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In Re: Pechimuthu Pandithan Ramaswami Pandithan - Court Judgment

LegalCrystal Citation
SubjectCriminal
CourtChennai High Court
Decided On
Judge
Reported inAIR1958Mad305
AppellantIn Re: Pechimuthu Pandithan Ramaswami Pandithan
Excerpt:
- - the authorities enforcing prohibition will meet with utter discomfiture for all the strenuous efforts, and prohibition will be a failure here, as long as such certificate can be had......and irrelevant for the purpose of the case.as the accused has already pleaded guilty to the charge, the magistrate must have known that no evidence has been let in. when an accused pleads guilty he has to accept his plea or not to accept it- in the former case he has to convict the accused forthwith. in the latter case, that is if he does not accept the plea of the accused evidence will have to be let in. it is highly improper for the magistrate to allow the excise range inspector to make a statement and worse still for the magistrate to record that statement and proceed on the basis of it. the following observations made by the magistrate in paragraph 2 of his judgment will be expunged.before convicting him, i have to advert to the certificate issued by the doctor to whom accused.....
Judgment:
ORDER

Somasundaram, J.

1. This is a reference made by the Sessions Judge of Kanyakumari District under the following circumstances.

2. In C.C. No. 787 of 1956 on the file of the Munsif-Magistrate, Shencottah, the accused was convicted for prohibition offence, the charge being that the accused was found being drunk with toddy heavily. He pleaded guilty to the -charge. The plea was accepted and he was convicted. In these circumstances, there is no need for the Magistrate to go into any other matter. The Excise Range Inspector, who is said to have produced the accused before the Magistrate, made certain irrelevant statement on which the Magistrate has acted and made certain observations about the Doctor that he gave a certificate showing that there was no smell of liquor emanating from the accused- These observations about the Doctor are totally unwarranted and irrelevant for the purpose of the case.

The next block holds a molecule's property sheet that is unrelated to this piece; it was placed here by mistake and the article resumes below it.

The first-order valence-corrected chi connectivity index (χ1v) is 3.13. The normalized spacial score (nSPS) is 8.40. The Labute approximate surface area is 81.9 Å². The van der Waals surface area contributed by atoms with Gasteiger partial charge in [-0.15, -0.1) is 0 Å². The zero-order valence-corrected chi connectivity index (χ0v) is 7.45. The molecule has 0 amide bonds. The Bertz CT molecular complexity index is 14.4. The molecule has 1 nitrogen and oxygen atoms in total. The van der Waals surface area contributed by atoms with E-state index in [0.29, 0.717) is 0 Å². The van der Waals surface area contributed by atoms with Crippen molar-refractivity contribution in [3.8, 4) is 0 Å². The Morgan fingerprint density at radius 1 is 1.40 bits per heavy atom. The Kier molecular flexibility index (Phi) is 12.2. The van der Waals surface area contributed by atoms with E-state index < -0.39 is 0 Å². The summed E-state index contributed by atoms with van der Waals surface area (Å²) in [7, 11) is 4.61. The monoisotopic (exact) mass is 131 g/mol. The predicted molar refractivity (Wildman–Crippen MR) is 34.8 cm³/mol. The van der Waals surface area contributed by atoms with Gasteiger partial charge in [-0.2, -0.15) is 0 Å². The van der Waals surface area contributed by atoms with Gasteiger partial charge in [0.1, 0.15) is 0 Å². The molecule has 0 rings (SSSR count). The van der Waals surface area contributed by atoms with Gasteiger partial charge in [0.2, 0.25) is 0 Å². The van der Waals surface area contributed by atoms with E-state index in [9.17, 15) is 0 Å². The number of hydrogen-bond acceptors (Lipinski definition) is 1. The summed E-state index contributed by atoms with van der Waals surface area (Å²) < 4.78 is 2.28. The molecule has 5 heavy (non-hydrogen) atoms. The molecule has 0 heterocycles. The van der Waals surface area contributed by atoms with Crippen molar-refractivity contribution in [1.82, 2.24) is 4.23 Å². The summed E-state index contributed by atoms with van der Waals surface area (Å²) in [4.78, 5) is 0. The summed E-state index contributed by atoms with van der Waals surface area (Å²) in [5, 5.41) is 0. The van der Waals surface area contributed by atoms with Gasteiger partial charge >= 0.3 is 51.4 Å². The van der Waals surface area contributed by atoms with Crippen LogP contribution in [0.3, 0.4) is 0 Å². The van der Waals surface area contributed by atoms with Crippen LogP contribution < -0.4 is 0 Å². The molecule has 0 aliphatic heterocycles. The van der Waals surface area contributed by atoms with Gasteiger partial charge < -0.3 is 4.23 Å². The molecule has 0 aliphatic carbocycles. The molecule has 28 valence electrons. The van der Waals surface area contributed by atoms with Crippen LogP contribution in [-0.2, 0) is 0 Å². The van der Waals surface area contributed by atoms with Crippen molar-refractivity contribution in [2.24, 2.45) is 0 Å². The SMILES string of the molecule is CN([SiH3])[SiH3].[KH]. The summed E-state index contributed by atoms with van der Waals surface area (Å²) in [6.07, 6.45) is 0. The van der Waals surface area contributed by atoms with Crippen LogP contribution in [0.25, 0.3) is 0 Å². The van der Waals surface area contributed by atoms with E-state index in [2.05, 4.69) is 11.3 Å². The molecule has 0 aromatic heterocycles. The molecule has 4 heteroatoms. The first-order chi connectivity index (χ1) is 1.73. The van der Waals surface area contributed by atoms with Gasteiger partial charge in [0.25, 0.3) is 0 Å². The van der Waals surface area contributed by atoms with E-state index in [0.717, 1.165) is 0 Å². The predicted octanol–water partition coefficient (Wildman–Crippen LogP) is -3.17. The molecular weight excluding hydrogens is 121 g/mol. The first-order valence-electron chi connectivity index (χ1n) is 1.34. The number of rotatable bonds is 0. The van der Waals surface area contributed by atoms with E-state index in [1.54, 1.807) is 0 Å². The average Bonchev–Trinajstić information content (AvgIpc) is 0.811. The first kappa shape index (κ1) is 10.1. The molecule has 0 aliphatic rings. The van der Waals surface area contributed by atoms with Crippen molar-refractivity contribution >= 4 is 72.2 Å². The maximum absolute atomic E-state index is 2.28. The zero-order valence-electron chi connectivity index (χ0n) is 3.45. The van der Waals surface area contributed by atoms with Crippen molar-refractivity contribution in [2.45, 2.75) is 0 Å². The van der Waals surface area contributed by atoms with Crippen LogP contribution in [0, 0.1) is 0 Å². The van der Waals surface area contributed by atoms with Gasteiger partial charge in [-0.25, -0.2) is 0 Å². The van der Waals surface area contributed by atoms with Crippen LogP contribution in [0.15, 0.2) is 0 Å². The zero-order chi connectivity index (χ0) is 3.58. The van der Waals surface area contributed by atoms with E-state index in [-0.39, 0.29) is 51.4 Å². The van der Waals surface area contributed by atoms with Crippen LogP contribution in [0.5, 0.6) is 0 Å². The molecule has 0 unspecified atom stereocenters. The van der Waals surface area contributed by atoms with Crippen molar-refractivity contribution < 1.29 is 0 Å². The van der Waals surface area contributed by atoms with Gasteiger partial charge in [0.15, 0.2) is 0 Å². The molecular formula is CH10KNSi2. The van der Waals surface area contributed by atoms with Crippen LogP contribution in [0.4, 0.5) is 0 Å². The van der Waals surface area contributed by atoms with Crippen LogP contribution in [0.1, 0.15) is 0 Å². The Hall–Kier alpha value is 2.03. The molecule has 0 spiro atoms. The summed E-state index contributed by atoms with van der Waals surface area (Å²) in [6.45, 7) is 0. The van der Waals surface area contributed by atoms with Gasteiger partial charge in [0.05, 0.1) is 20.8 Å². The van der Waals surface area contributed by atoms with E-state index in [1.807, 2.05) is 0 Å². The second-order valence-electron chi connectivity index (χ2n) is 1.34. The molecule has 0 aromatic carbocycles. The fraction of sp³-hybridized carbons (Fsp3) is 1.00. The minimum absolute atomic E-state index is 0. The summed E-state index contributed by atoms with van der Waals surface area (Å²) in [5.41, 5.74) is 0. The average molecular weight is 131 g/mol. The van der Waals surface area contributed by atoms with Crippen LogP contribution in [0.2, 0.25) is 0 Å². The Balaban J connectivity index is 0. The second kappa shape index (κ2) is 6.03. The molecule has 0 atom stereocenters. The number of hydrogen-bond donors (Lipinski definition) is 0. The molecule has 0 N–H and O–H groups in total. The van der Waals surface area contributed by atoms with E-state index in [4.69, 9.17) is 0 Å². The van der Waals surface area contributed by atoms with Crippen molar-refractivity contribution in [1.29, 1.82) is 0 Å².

As the accused has already pleaded guilty to the charge, the Magistrate must have known that no evidence has been let in. When an accused pleads guilty he has to accept his plea or not to accept it- In the former case he has to convict the accused forthwith. In the latter case, that is if he does not accept the plea of the accused evidence will have to be let in. It is highly improper for the Magistrate to allow the Excise Range Inspector to make a statement and worse still for the Magistrate to record that statement and proceed on the basis of it. The following observations made by the Magistrate in paragraph 2 of his judgment will be expunged.

Before convicting him, I have to advert to the certificate issued by the doctor to whom accused was taken for examination. Sri M. I. Abraham, who is in charge of the Government Hospital, Shenkottah, states in the certificate marked Ex. P. (1) for reference that there was 'no smell of alcohol' emanating from the accused and there were 'no symptoms and sign to show that he has taken alcoholic drinks''. The Excise Range Inspector has given a statement to the effect that the attitude of the doctor before whom he was also present during the examination was not helpful and that the entries in the certificate are against facts. It is clear that the certificate is false. As such it cannot be passed over lightly. Such certificate will certainly tempt people of this taluk addicted to drink to ignore prohibition. The authorities enforcing prohibition will meet with utter discomfiture for all the strenuous efforts, and prohibition will be a failure here, as long as such certificate can be had. I therefore feel it my duty to bring the conduct of this Medical Officer to the notice of the authorities for such, action as they deem fit to take.

3. In the result the reference is accepted.


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